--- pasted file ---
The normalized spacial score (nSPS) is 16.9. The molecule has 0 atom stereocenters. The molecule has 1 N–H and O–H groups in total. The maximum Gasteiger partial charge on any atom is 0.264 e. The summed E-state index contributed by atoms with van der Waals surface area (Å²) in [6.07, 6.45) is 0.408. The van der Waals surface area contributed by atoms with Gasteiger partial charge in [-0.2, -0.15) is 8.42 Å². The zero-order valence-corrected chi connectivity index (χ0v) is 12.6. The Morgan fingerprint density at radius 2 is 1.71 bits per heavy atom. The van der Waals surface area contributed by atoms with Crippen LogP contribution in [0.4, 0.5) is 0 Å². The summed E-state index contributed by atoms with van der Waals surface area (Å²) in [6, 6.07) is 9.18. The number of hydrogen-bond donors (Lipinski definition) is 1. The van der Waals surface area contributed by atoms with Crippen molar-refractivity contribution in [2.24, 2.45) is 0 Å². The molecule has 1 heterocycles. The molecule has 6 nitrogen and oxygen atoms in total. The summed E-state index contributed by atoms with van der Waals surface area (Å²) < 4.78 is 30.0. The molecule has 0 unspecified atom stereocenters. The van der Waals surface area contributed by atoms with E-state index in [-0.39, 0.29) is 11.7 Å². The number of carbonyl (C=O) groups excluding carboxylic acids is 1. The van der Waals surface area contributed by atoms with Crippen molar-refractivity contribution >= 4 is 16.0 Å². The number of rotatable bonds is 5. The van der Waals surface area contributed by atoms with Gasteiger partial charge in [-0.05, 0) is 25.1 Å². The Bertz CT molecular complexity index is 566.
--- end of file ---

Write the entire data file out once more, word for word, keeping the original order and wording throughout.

The normalized spacial score (nSPS) is 16.9. The molecule has 0 atom stereocenters. The molecule has 1 N–H and O–H groups in total. The maximum Gasteiger partial charge on any atom is 0.264 e. The summed E-state index contributed by atoms with van der Waals surface area (Å²) in [6.07, 6.45) is 0.408. The van der Waals surface area contributed by atoms with Gasteiger partial charge in [-0.2, -0.15) is 8.42 Å². The zero-order valence-corrected chi connectivity index (χ0v) is 12.6. The Morgan fingerprint density at radius 2 is 1.71 bits per heavy atom. The van der Waals surface area contributed by atoms with Crippen LogP contribution in [0.4, 0.5) is 0 Å². The summed E-state index contributed by atoms with van der Waals surface area (Å²) in [6, 6.07) is 9.18. The number of hydrogen-bond donors (Lipinski definition) is 1. The van der Waals surface area contributed by atoms with Crippen molar-refractivity contribution in [2.24, 2.45) is 0 Å². The molecule has 1 heterocycles. The molecule has 6 nitrogen and oxygen atoms in total. The summed E-state index contributed by atoms with van der Waals surface area (Å²) < 4.78 is 30.0. The molecule has 0 unspecified atom stereocenters. The van der Waals surface area contributed by atoms with E-state index in [-0.39, 0.29) is 11.7 Å². The number of carbonyl (C=O) groups excluding carboxylic acids is 1. The van der Waals surface area contributed by atoms with Crippen molar-refractivity contribution >= 4 is 16.0 Å². The number of rotatable bonds is 5. The van der Waals surface area contributed by atoms with Gasteiger partial charge in [-0.05, 0) is 25.1 Å². The Bertz CT molecular complexity index is 566.